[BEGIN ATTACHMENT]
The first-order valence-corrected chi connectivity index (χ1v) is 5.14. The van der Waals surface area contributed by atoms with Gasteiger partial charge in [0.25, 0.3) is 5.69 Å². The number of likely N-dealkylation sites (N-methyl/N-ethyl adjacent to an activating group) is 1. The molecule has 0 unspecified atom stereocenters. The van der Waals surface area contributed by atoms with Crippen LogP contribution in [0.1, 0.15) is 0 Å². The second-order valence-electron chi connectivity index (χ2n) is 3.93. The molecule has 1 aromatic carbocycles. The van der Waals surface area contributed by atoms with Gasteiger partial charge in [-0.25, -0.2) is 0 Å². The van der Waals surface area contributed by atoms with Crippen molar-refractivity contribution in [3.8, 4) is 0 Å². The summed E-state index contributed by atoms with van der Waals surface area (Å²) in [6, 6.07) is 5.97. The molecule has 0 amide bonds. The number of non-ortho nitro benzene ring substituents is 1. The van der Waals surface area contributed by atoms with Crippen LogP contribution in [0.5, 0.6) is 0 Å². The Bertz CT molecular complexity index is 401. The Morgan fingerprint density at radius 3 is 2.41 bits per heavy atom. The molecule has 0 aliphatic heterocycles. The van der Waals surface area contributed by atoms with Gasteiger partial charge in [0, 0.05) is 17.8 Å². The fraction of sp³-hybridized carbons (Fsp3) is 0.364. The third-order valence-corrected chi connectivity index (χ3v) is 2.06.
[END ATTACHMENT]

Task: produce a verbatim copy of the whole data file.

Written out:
The first-order valence-corrected chi connectivity index (χ1v) is 5.14. The van der Waals surface area contributed by atoms with Gasteiger partial charge in [0.25, 0.3) is 5.69 Å². The number of likely N-dealkylation sites (N-methyl/N-ethyl adjacent to an activating group) is 1. The molecule has 0 unspecified atom stereocenters. The van der Waals surface area contributed by atoms with Crippen LogP contribution in [0.1, 0.15) is 0 Å². The second-order valence-electron chi connectivity index (χ2n) is 3.93. The molecule has 1 aromatic carbocycles. The van der Waals surface area contributed by atoms with Gasteiger partial charge in [-0.25, -0.2) is 0 Å². The van der Waals surface area contributed by atoms with Crippen molar-refractivity contribution in [3.8, 4) is 0 Å². The summed E-state index contributed by atoms with van der Waals surface area (Å²) in [6, 6.07) is 5.97. The molecule has 0 amide bonds. The number of non-ortho nitro benzene ring substituents is 1. The van der Waals surface area contributed by atoms with Crippen LogP contribution in [0.5, 0.6) is 0 Å². The Bertz CT molecular complexity index is 401. The Morgan fingerprint density at radius 3 is 2.41 bits per heavy atom. The molecule has 0 aliphatic heterocycles. The van der Waals surface area contributed by atoms with Gasteiger partial charge in [0, 0.05) is 17.8 Å². The fraction of sp³-hybridized carbons (Fsp3) is 0.364. The third-order valence-corrected chi connectivity index (χ3v) is 2.06.